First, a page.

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Azimut restores stability

Despite the success of NABILA, Benetti ran into financial difficulties in the 1980s, and Azimut’s owner and president, Paolo Vitelli, decided to step in and salvage the shipyard. In 1985, Azimut purchased Fratelli Benetti and renamed it Benetti Shipyard, and brought it under the umbrella of the Azimut Benetti Group.

While the company is no longer run by the Benetti family, it owes a lot to the strategic vision of Vitelli and Vincenzo Poerio – a vision that blended the craftsmanship of the old world with the industrial backbone required to thrive in the modern world.

“Azimut Yachts brought in new management and transformed Benetti into the modern, technologically advanced reality we know today: a forward-looking and innovative boatyard,” says Ermetto. “But it is also one that proudly retains its traditional values of experience, skill and a passion for fine craftsmanship.”

Two years later, Benetti launched its first yacht built under new management, and a year later launched a yacht meant to achieve the fastest-ever Atlantic Ocean crossing.

The 1990s were especially good to Benetti. The shipyard launched a string of well-received yachts, including the 45m AMBRIOSA, the 50m GOLDEN BAY, and the 35m STELLA FIERA (one of the first Benetti Classics).

The philosophy behind the growth has been this: “Italian design mixed with the utmost craftsmanship, together with long tradition and cutting-edge technology,” says Ermetto. “These find the maximum expression on board every Benetti.”

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The modern Italian megayacht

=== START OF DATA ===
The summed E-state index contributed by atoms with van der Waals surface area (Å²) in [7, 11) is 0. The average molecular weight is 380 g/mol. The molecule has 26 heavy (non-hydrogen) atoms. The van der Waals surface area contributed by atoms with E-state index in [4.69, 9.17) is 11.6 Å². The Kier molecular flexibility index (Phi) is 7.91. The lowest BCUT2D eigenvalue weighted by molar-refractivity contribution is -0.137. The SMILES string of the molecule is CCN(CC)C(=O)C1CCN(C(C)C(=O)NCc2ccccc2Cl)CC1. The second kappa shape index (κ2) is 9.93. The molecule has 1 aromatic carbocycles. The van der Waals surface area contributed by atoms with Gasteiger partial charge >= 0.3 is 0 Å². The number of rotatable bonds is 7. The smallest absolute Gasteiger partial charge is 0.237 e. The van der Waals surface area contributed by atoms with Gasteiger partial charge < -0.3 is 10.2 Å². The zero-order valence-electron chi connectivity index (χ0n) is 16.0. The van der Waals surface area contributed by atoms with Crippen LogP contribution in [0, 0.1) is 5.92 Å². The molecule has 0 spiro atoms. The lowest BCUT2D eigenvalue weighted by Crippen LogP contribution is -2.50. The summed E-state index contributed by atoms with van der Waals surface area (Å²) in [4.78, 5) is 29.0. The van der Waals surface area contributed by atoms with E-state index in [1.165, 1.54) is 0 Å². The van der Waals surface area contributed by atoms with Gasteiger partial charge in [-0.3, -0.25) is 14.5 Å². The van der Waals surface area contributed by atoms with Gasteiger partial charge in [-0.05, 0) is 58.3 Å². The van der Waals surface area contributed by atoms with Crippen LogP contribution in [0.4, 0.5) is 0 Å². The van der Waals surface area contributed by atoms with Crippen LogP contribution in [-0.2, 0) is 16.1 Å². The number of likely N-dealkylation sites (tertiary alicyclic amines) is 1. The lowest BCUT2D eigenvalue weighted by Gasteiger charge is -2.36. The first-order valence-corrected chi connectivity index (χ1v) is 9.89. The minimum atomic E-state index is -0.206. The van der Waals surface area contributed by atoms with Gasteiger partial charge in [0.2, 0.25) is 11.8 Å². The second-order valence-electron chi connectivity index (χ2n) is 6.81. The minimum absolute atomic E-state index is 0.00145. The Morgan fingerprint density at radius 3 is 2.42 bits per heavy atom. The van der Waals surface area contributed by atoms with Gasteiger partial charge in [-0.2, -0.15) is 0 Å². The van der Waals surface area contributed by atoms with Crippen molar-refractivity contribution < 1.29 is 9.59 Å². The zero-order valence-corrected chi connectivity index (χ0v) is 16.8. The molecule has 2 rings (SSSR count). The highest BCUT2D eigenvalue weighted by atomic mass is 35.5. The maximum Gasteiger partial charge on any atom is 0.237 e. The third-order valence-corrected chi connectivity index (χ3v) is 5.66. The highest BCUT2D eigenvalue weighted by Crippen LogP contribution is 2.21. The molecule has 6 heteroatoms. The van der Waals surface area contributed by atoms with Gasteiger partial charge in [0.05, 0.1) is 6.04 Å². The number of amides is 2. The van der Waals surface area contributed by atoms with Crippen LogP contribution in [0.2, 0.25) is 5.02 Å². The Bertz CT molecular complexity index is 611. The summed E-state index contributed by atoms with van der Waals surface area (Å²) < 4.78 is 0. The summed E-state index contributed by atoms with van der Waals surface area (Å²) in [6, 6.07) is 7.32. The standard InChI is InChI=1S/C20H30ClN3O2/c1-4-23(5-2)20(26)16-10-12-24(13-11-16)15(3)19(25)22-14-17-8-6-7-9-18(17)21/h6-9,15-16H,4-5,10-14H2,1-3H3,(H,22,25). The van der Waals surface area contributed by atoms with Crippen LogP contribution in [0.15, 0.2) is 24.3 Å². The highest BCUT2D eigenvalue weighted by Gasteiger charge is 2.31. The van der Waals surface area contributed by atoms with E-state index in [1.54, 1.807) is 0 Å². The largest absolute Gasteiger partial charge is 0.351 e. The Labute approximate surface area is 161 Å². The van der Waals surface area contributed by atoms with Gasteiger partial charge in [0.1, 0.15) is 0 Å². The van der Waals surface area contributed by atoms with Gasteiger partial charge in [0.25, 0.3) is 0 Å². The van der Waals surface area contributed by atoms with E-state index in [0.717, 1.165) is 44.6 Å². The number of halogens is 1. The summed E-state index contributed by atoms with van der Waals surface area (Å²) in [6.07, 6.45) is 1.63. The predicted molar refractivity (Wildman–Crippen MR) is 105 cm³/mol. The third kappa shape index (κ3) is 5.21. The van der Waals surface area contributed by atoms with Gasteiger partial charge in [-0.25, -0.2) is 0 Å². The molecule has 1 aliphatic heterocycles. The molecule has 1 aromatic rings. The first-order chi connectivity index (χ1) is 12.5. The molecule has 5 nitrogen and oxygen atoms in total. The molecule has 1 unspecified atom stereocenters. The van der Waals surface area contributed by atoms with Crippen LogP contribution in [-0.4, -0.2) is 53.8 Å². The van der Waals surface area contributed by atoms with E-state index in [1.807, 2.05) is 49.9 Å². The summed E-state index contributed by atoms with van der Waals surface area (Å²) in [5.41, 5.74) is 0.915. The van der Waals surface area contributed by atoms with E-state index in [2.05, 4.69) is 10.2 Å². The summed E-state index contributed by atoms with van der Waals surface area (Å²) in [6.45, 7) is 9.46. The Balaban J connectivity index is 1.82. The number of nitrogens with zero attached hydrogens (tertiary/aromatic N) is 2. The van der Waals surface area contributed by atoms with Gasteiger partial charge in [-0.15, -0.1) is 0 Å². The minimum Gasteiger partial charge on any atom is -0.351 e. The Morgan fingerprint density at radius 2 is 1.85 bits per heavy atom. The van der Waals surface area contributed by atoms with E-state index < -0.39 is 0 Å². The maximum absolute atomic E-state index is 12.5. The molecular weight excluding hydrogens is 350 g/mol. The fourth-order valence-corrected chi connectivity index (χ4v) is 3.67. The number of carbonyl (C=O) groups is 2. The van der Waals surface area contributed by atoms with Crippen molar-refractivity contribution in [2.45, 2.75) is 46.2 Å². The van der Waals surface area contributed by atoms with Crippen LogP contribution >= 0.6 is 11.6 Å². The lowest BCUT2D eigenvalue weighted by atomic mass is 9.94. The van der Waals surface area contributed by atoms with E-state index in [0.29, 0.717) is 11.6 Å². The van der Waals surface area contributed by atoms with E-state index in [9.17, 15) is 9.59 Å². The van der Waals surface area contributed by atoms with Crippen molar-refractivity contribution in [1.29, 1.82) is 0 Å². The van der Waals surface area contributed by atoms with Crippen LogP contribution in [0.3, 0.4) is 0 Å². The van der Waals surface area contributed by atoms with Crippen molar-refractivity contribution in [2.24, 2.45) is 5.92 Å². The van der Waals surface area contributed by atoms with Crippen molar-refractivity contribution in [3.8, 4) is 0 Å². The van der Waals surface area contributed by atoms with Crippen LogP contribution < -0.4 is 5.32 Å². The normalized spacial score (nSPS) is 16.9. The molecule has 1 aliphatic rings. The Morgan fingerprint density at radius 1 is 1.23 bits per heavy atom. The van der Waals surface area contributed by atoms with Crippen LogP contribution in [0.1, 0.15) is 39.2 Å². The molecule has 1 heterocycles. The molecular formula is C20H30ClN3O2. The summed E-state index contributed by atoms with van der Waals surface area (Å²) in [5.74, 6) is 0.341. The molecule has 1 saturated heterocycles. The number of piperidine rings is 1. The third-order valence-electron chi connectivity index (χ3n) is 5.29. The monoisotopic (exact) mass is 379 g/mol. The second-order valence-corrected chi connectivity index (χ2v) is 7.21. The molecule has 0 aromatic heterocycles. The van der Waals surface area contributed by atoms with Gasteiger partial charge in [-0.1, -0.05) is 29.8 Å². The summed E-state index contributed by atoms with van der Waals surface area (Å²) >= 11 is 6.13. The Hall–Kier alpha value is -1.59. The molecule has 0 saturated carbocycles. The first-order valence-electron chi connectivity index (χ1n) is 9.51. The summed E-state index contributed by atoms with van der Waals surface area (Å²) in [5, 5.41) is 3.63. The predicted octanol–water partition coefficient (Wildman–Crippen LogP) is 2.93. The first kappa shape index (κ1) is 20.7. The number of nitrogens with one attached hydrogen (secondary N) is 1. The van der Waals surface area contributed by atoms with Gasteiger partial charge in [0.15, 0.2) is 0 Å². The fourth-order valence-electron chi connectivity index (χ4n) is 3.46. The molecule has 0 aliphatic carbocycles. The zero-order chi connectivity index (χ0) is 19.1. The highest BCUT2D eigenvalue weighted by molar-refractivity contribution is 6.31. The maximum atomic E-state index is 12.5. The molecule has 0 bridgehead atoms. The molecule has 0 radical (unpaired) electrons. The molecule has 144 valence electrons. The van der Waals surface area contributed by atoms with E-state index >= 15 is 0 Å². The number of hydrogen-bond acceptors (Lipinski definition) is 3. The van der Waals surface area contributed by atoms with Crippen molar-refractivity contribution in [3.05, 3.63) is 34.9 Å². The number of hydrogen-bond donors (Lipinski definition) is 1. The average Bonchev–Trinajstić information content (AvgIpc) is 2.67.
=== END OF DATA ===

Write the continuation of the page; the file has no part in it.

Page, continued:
These days, it’s hard to imagine Benetti residing in a more comfortable position – even at a time that was anything but comfortable in the yachting world. The Azimut Benetti Group is the largest manufacturer of luxury yachts in the world, and Benetti sits at the pinnacle of that success, building semi-custom and custom yachts.

In fact, according to The Superyacht Report’s recent “Five-Year Fleet Review,” Benetti rests in the top five of just about every major category. In the past five years (to say nothing of the past decade), Benetti has delivered more yachts than any other yachtbuilder aside from Sunseeker. Similarly, they sit second to Sunseeker when considering total combined length of all yachts built.

However, Benetti is the only shipyard that maintains its strong position across all categories – including average length per yacht. When The Superyacht Report calculated for the overall health of the shipyards Benetti held its place in the top five.

That position in the market, along with its strong pedigree, has helped Benetti to maintain its timeless style, because it hasn’t felt the need to overpower and grab headlines with its designs.

“We do not need to impress customers with crazy stunts,” says Ermetto. “We have too much of a heritage and responsibility to do silly stuff.”

Instead, Benetti continues its traditions, without losing ground on technological advancements.

“Boatbuilding is an Italian excellence and it gives us two big advantages – one, of succeeding in chalking up sales results,” says Vincenzo Poerio, Benetti’s CEO. “Sales in the marine sector in Italy are in the order of 3-4 billion. And it also has the advantage of being unique…It means expressing being Italian.”

“It’s no coincidence that [Benetti] was born in an area like Tuscany, with its wealth of artists and people of great creativity,” he says. “It represented Italy to the world.”

Benetti’s innovations result from listening to their customers, Poerio says. The company adapts to what their customers want – not simply for the sake of innovation. The aim is to deliver the boat that owners have been dreaming of.

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Diversity and innovation

In the quest to offer owners more, Benetti has continued to diversify its products. In addition to full custom builds, Benetti has designed an array of semi-custom models from which owners can choose.